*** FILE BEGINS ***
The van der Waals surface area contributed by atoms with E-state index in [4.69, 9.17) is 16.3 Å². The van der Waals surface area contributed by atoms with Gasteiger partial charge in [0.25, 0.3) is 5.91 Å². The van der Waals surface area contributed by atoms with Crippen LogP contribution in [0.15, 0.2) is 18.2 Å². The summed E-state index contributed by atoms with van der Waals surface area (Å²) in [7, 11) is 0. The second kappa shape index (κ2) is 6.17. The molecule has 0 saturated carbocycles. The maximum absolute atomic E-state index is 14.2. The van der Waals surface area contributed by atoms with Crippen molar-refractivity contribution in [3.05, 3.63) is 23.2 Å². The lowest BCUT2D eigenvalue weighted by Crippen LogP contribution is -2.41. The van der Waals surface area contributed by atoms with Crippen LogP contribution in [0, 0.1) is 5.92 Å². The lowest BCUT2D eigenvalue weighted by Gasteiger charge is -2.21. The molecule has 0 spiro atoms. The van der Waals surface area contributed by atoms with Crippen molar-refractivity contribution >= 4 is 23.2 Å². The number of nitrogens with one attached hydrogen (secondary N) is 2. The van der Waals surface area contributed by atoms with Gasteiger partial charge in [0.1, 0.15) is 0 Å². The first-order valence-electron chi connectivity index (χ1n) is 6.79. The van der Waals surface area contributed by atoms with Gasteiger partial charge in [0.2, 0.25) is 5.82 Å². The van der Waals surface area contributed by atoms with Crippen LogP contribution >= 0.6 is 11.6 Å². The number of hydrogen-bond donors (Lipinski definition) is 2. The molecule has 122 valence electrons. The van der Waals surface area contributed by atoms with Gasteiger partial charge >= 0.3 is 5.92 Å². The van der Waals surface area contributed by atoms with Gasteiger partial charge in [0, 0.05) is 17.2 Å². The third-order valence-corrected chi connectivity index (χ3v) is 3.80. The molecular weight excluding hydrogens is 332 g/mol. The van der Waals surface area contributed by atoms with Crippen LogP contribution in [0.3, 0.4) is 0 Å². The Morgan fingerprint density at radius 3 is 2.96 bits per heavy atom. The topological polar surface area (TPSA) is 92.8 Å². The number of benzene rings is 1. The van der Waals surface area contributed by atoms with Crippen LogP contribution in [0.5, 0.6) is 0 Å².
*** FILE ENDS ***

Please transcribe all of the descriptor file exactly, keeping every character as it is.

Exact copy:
The van der Waals surface area contributed by atoms with E-state index in [4.69, 9.17) is 16.3 Å². The van der Waals surface area contributed by atoms with Gasteiger partial charge in [0.25, 0.3) is 5.91 Å². The van der Waals surface area contributed by atoms with Crippen LogP contribution in [0.15, 0.2) is 18.2 Å². The summed E-state index contributed by atoms with van der Waals surface area (Å²) in [7, 11) is 0. The second kappa shape index (κ2) is 6.17. The molecule has 0 saturated carbocycles. The maximum absolute atomic E-state index is 14.2. The van der Waals surface area contributed by atoms with Crippen molar-refractivity contribution in [3.05, 3.63) is 23.2 Å². The lowest BCUT2D eigenvalue weighted by Crippen LogP contribution is -2.41. The van der Waals surface area contributed by atoms with Crippen LogP contribution in [0, 0.1) is 5.92 Å². The lowest BCUT2D eigenvalue weighted by Gasteiger charge is -2.21. The molecule has 0 spiro atoms. The van der Waals surface area contributed by atoms with Crippen molar-refractivity contribution >= 4 is 23.2 Å². The number of nitrogens with one attached hydrogen (secondary N) is 2. The van der Waals surface area contributed by atoms with Gasteiger partial charge in [0.1, 0.15) is 0 Å². The first-order valence-electron chi connectivity index (χ1n) is 6.79. The van der Waals surface area contributed by atoms with Gasteiger partial charge in [0.2, 0.25) is 5.82 Å². The van der Waals surface area contributed by atoms with Crippen LogP contribution >= 0.6 is 11.6 Å². The number of hydrogen-bond donors (Lipinski definition) is 2. The molecule has 122 valence electrons. The van der Waals surface area contributed by atoms with Gasteiger partial charge >= 0.3 is 5.92 Å². The van der Waals surface area contributed by atoms with Gasteiger partial charge in [0, 0.05) is 17.2 Å². The third-order valence-corrected chi connectivity index (χ3v) is 3.80. The molecular weight excluding hydrogens is 332 g/mol. The van der Waals surface area contributed by atoms with Crippen LogP contribution in [0.3, 0.4) is 0 Å². The Morgan fingerprint density at radius 3 is 2.96 bits per heavy atom. The topological polar surface area (TPSA) is 92.8 Å². The number of benzene rings is 1. The van der Waals surface area contributed by atoms with Crippen LogP contribution in [0.5, 0.6) is 0 Å².